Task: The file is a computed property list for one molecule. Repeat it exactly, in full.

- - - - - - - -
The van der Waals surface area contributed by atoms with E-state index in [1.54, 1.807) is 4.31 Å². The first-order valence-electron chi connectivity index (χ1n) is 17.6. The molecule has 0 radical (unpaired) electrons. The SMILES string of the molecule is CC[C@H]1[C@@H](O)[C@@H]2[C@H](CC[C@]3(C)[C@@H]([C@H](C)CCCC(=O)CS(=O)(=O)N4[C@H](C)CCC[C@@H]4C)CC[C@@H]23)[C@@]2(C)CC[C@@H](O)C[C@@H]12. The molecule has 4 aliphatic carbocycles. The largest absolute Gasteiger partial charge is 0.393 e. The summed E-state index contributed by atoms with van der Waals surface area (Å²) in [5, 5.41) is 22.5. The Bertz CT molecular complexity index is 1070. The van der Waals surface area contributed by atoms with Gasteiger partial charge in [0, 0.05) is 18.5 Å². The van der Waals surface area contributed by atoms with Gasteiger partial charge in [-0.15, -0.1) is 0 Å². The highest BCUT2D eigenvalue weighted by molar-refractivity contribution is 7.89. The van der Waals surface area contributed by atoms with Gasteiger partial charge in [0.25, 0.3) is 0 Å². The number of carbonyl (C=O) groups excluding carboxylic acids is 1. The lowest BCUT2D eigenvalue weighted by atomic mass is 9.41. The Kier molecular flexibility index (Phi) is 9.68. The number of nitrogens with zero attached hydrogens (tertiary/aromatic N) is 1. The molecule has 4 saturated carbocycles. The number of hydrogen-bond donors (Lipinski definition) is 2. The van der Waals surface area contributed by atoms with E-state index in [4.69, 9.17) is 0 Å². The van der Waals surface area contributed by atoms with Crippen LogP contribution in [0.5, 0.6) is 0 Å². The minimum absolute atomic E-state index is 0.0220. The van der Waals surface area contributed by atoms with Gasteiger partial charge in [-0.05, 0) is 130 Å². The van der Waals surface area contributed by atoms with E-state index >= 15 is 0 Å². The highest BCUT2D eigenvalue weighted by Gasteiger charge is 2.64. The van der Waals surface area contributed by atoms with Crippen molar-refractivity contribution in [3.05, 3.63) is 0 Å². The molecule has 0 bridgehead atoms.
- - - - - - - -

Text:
The van der Waals surface area contributed by atoms with E-state index in [1.54, 1.807) is 4.31 Å². The first-order valence-electron chi connectivity index (χ1n) is 17.6. The molecule has 0 radical (unpaired) electrons. The SMILES string of the molecule is CC[C@H]1[C@@H](O)[C@@H]2[C@H](CC[C@]3(C)[C@@H]([C@H](C)CCCC(=O)CS(=O)(=O)N4[C@H](C)CCC[C@@H]4C)CC[C@@H]23)[C@@]2(C)CC[C@@H](O)C[C@@H]12. The molecule has 4 aliphatic carbocycles. The largest absolute Gasteiger partial charge is 0.393 e. The summed E-state index contributed by atoms with van der Waals surface area (Å²) in [5, 5.41) is 22.5. The Bertz CT molecular complexity index is 1070. The van der Waals surface area contributed by atoms with Gasteiger partial charge in [0, 0.05) is 18.5 Å². The van der Waals surface area contributed by atoms with Gasteiger partial charge in [-0.15, -0.1) is 0 Å². The highest BCUT2D eigenvalue weighted by molar-refractivity contribution is 7.89. The van der Waals surface area contributed by atoms with Gasteiger partial charge in [0.25, 0.3) is 0 Å². The number of carbonyl (C=O) groups excluding carboxylic acids is 1. The lowest BCUT2D eigenvalue weighted by atomic mass is 9.41. The Kier molecular flexibility index (Phi) is 9.68. The number of nitrogens with zero attached hydrogens (tertiary/aromatic N) is 1. The molecule has 4 saturated carbocycles. The number of hydrogen-bond donors (Lipinski definition) is 2. The van der Waals surface area contributed by atoms with E-state index in [4.69, 9.17) is 0 Å². The van der Waals surface area contributed by atoms with Crippen LogP contribution in [0.5, 0.6) is 0 Å². The minimum absolute atomic E-state index is 0.0220. The van der Waals surface area contributed by atoms with Gasteiger partial charge in [-0.05, 0) is 130 Å². The van der Waals surface area contributed by atoms with E-state index >= 15 is 0 Å². The highest BCUT2D eigenvalue weighted by Gasteiger charge is 2.64. The van der Waals surface area contributed by atoms with Crippen molar-refractivity contribution in [3.05, 3.63) is 0 Å². The molecule has 0 bridgehead atoms.